Friday, December 12, 2008

David Brooks gets in wrong on old vs. new transportation infrastructure stimulus

I'm normally a big fan of David Brooks' columns at the NY Times, but this week's column on innovative infrastructure stimulus (reprinted in the Chronicle on Thursday) was more of a mixed bag. First, I thought his opening was very insightful:
The 1980s and 1990s made up the era of the great dispersal. Forty-three million people moved every year, and basically they moved outward — from inner-ring suburbs to far-flung exurbs on the metro fringe. For example, the population of metropolitan Pittsburgh declined by 8 percent in those years, but the developed land area of the Pittsburgh area sprawled outward by 43 percent.

If you asked people in that age of go-go suburbia what they wanted in their new housing developments, they often said they wanted a golf course. But the culture has changed. If you ask people today what they want, they’re more likely to say coffee shops, hiking trails and community centers.

People overshot the mark. They moved to the exurbs because they wanted space and order. But once there, they found that they were missing community and social bonds. So in the past years there has been a new trend. Meeting places are popping up across the suburban landscape.

There are restaurant and entertainment zones, mixed-use streetscape malls, suburban theater districts, farmers’ markets and concert halls. In addition, downtown areas in places like Charlotte and Dallas are reviving as many people move back into the city in search of human contact. Joel Kotkin, the author of “The New Geography,” calls this clustering phenomenon the New Localism.
Absolutely spot on. But then he tries to shape Obama's massive infrastructure stimulus based on this insight, and runs into trouble.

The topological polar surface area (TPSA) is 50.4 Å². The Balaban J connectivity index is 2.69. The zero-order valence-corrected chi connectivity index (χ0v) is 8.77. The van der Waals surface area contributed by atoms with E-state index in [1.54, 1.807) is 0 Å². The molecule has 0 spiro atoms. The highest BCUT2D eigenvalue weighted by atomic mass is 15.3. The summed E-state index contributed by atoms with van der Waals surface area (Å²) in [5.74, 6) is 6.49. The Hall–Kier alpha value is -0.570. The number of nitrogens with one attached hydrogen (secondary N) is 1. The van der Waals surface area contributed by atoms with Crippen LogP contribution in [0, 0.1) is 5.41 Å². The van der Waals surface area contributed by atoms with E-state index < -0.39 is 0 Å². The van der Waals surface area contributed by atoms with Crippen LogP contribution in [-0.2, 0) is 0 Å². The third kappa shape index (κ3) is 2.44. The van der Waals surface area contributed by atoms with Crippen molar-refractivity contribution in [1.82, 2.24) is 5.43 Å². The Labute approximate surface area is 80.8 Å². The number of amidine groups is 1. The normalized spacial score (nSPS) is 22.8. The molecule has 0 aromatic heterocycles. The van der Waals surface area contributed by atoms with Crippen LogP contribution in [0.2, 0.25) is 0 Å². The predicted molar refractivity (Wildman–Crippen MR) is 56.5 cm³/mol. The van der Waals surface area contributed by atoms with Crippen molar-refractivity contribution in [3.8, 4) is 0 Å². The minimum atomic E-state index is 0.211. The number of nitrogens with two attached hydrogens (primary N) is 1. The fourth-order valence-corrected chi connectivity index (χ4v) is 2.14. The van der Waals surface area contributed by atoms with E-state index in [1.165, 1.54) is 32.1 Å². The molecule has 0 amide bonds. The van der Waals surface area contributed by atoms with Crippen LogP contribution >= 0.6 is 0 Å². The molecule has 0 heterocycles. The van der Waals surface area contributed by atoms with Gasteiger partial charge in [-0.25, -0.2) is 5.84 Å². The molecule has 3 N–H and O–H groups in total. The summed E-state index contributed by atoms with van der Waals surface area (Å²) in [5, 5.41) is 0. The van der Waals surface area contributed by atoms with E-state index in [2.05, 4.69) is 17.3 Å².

To take advantage of the growing desire for community, the Obama plan would have to do two things. First, it would have to create new transportation patterns. The old metro design was based on a hub-and-spoke system — a series of highways that converged on an urban core. But in an age of multiple downtown nodes and complicated travel routes, it’s better to have a complex web of roads and rail systems.
Because we’re going to be spending $1 trillion now on existing structures and fading industries, there will be less or nothing in 2010 or 2011 for innovative transport systems, innovative social programs or anything else. Before the recession hit, we were enjoying a period of urban and suburban innovation. We could have been on the verge of a transportation revolution.
What transportation revolution? He doesn't say. Not that we're going to fundamentally restructure the freeway networks of our cities, but he's right that a complex web makes more sense than hub-and-spoke in today's decentralized cities and with modern life's complicated travel routes. But a "complex web" of rail? What the heck is that? Rail is all about moving huge masses of people to a singular mega-destination during rush hours - something that's very inefficient with cars. Think Manhattan or inside Chicago's downtown loop. But how could you possibly serve an urban area with dozens of activity nodes with a rail network? The cost and inefficiency would be staggering (if you could even find the right-of-way). Travel times, with waits and transfers, would be completely uncompetitive with cars.

If Obama sparks a transportation revolution, it will be one of green propulsion technology for personal vehicles, not one of a rail transit renaissance. And in that revolution, an extensive network of fast, uncongested roads connecting these dispersed urban areas and activity centers will still be the central infrastructure challenge. Mr. Brooks may fear old-style road infrastructure stimulus, but the freedom of personal vehicles is now an integral part of the American lifestyle, and roads are the right choice for the future, rather than rail - the true backward-looking anachronistic infrastructure of the past.